How to know if a child is ready

In order for the process to go as smoothly as possible, you should know some signs that indicate the mental and physiological readiness of the child’s body to learn toilet science.

Such signs include:

  • establishment of a more or less stable defecation pattern
  • keeps diapers dry for more than 2 hours
  • knowledge of body parts and names of garments
  • knowledge or understanding of the words “pee” and “poop”
  • demonstration of negative emotions from being in soiled diapers
  • desire to dress and undress independently
  • desire to imitate adults
  • interest in the toilet room and the processes taking place there

And, finally, the most reliable sign: the ability to convey the word “I want” to parents in any way – with a word, facial expressions, gestures. And not because it will be easier for mom and she will have time to put the child on the pot – this indicates that the baby has learned to communicate!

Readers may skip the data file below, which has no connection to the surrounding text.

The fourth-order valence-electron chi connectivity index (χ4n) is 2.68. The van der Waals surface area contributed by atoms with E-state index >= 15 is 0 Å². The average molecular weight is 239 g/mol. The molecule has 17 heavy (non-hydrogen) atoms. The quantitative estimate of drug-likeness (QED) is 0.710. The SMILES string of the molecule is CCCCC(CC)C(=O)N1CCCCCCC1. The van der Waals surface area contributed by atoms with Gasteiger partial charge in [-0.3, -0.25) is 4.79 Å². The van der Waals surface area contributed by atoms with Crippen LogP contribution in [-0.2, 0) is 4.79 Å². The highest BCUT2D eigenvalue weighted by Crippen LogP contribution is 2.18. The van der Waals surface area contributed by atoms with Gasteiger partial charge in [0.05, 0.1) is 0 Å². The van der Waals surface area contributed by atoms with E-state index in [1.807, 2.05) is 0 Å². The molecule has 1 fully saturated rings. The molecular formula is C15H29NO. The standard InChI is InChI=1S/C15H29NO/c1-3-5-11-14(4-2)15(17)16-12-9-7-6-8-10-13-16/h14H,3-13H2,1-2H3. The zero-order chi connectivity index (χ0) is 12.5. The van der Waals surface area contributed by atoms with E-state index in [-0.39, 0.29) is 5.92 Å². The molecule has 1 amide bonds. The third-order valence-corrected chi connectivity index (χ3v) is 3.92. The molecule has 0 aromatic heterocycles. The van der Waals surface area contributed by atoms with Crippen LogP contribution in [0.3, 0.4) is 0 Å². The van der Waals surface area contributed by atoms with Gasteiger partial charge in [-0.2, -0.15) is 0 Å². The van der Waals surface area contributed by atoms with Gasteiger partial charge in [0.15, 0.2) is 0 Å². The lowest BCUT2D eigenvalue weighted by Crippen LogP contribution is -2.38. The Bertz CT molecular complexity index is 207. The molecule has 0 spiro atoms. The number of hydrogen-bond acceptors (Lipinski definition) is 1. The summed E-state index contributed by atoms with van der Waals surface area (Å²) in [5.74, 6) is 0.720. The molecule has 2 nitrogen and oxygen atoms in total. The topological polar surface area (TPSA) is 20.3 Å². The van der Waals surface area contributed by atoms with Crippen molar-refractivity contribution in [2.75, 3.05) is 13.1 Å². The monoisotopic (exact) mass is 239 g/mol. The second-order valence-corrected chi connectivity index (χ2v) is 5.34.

10 Rules for Successful Potty Training

Is your baby about 18 months old? Did you notice any of the above signs of readiness in his behavior? So, you can start mastering a new complex science. Let’s get started.

1. In addition to the readiness of the child, there must also be the readiness of adults. Obviously, at the stage of transition from a diaper to a potty, the time spent on direct communication with the baby increases markedly. It is impossible to develop toilet skills only on Sundays or only on those days when an official visit from the grandmother is expected.

2. A child, like any adult, is prone to mood swings. Early toilet training is best done when all family members are healthy and cheerful.

3. Buy a comfortable and … warm potty – a cold seat can spoil your relationship with the potty for a long time. The seat should repeat the anatomical curves, it is desirable to have a comfortable back (such pots are called physiological). First of all, wash the pot and put it in the room with the crumbs so that it becomes a familiar item for him.